For people who don’t respond to conventional depression medications, a recent study shows that psilocybin may provide a uniquely effective treatment. | Image source: Flickr cc user Gerald Gabernig

For people who don’t respond to conventional depression medications, a recent study shows that psilocybin may provide a uniquely effective treatment. | Image source: Flickr cc user Gerald Gabernig

I field a lot of questions, whether it’s people asking about where they can find a reputable ayahuasca clinic, to how ibogaine can treat their addiction, or where they can find psychedelics for sale (due to the legal status of most psychedelics in the States, we unfortunately can’t help with that). But of all the emails I get, the questions I get most are about depression.

Some of the people who write in have been struggling for years and some have tried everything else. Depression can come with a variety of anxiety-inducing words tacked onto it — like seasonal, situational, chronic, and manic — but of all the diagnoses, perhaps the two most dreaded words a person can hear are “treatment-resistant.” These cases of depression that don’t respond to conventional medications have long stumped medical researchers; they show that, in general, we’re still at a loss as a society as to what exactly causes depression in any given individual.

While we’re still teasing out the neurochemical intricacies of the most common mental illness in the world, a study published in Lancet Psychiatry earlier this year provides another clue: the first human evidence that psilocybin is effective against treatment-resistant depression. While psilocybin has long shown a lot of promise to treat depression, this study provides the first peer-reviewed evidence that psilocybin can improve depressive symptoms in individuals who have tried everything else.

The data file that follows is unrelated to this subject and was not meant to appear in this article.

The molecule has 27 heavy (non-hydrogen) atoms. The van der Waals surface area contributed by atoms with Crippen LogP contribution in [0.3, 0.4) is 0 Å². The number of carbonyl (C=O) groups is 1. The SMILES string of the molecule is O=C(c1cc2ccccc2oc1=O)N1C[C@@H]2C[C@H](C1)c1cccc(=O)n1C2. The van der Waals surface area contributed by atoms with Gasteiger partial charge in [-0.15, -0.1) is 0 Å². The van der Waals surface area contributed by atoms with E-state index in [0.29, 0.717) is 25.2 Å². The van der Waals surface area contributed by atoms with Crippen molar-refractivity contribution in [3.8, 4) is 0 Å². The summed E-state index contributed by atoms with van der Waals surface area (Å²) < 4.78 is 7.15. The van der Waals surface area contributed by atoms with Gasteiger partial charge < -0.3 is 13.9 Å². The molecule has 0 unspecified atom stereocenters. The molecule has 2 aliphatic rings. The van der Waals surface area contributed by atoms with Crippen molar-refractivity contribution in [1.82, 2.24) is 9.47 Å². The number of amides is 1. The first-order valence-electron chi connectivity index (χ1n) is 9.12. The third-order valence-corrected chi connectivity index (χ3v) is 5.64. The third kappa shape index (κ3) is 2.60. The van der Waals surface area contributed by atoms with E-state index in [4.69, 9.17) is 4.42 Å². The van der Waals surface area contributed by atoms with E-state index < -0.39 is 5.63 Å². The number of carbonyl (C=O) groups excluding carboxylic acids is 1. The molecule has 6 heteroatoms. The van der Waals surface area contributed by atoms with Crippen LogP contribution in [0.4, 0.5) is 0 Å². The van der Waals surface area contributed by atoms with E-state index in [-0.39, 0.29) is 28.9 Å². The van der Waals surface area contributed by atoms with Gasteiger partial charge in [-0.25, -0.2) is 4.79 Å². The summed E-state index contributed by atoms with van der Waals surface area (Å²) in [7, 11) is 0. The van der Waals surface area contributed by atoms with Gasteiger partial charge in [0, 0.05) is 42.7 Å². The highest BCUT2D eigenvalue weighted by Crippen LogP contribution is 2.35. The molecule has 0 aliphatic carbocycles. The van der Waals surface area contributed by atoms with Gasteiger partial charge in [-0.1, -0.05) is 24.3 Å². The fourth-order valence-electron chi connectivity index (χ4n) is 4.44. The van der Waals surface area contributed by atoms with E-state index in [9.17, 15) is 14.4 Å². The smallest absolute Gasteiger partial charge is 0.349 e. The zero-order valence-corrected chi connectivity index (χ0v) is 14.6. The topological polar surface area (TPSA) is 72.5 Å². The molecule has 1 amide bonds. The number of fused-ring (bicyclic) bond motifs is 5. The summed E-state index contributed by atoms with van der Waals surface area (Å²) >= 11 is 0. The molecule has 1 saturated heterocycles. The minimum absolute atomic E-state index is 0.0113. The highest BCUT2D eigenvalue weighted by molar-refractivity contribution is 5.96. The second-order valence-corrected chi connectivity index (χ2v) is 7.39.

Promising Results from the First Human Study

In the study, 12 participants (6 men and 6 women) with moderate to severe cases of major depression were given two doses of psilocybin one week apart — an initial “safety dose” of 10 mg and a follow-up dose of 25 mg. The participants had struggled with depression for an average of seventeen years, and all had been diagnosed with treatment-resistant depression meaning they had tried at least two other treatments without any improvement.

The London-based research, which was funded by the UK’s Medical Research Council, aimed to use this small sample group to determine the feasibility of funding larger controlled studies into psilocybin’s ability to treat depression, and the results were very promising:

  • 67% of participants reported no depressive symptoms one week after the treatment.
  • 58% maintained a positive response for three months, meaning they continued to report at least a 50% reduction in their depression.  
  • 42% remained in remission (reported no depression) three months after treatment.      
psilocybin treatment-resistant depression

The results of psilocybin treatment in 12 people with treatment-resistant depression, based on the Beck Depression Inventory (BDI) scale. | Image source: “Psilocybin with psychological support for treatment-resistant depression,” Lancet Psychiatry, May 2016